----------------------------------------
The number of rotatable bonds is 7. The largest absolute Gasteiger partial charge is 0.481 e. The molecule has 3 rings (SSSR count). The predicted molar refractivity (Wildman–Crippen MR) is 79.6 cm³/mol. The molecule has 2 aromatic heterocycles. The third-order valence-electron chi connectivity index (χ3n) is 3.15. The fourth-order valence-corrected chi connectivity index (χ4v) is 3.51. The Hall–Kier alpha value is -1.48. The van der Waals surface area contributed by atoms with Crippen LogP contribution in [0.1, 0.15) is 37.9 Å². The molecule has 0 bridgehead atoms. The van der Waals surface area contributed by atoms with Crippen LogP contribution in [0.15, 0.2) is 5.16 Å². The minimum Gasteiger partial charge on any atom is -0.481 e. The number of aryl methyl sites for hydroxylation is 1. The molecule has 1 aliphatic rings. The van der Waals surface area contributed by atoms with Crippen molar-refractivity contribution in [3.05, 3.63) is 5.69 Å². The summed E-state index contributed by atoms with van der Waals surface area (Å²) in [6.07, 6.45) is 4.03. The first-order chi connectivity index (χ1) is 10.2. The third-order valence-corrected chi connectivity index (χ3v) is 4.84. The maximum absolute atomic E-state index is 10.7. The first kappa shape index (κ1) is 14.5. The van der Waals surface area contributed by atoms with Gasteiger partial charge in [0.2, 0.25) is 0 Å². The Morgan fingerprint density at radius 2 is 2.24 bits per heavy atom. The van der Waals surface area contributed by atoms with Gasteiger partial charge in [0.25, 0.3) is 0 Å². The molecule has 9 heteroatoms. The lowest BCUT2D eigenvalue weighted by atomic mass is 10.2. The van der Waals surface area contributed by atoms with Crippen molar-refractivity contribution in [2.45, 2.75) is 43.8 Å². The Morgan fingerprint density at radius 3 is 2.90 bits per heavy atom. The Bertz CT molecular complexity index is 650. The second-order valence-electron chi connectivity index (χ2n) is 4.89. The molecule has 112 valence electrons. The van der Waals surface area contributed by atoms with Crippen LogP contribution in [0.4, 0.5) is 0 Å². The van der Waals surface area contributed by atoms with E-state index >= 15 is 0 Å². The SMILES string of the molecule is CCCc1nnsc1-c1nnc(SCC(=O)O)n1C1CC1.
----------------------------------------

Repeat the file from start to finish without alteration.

The number of rotatable bonds is 7. The largest absolute Gasteiger partial charge is 0.481 e. The molecule has 3 rings (SSSR count). The predicted molar refractivity (Wildman–Crippen MR) is 79.6 cm³/mol. The molecule has 2 aromatic heterocycles. The third-order valence-electron chi connectivity index (χ3n) is 3.15. The fourth-order valence-corrected chi connectivity index (χ4v) is 3.51. The Hall–Kier alpha value is -1.48. The van der Waals surface area contributed by atoms with Crippen LogP contribution in [0.1, 0.15) is 37.9 Å². The molecule has 0 bridgehead atoms. The van der Waals surface area contributed by atoms with Crippen LogP contribution in [0.15, 0.2) is 5.16 Å². The minimum Gasteiger partial charge on any atom is -0.481 e. The number of aryl methyl sites for hydroxylation is 1. The molecule has 1 aliphatic rings. The van der Waals surface area contributed by atoms with Crippen molar-refractivity contribution in [3.05, 3.63) is 5.69 Å². The summed E-state index contributed by atoms with van der Waals surface area (Å²) in [6.07, 6.45) is 4.03. The first-order chi connectivity index (χ1) is 10.2. The third-order valence-corrected chi connectivity index (χ3v) is 4.84. The maximum absolute atomic E-state index is 10.7. The first kappa shape index (κ1) is 14.5. The van der Waals surface area contributed by atoms with Gasteiger partial charge in [0.2, 0.25) is 0 Å². The Morgan fingerprint density at radius 2 is 2.24 bits per heavy atom. The van der Waals surface area contributed by atoms with Gasteiger partial charge in [0.25, 0.3) is 0 Å². The molecule has 9 heteroatoms. The lowest BCUT2D eigenvalue weighted by atomic mass is 10.2. The van der Waals surface area contributed by atoms with Crippen molar-refractivity contribution in [2.45, 2.75) is 43.8 Å². The Morgan fingerprint density at radius 3 is 2.90 bits per heavy atom. The Bertz CT molecular complexity index is 650. The second-order valence-electron chi connectivity index (χ2n) is 4.89. The molecule has 112 valence electrons. The van der Waals surface area contributed by atoms with Crippen LogP contribution in [0.4, 0.5) is 0 Å². The van der Waals surface area contributed by atoms with E-state index >= 15 is 0 Å². The SMILES string of the molecule is CCCc1nnsc1-c1nnc(SCC(=O)O)n1C1CC1.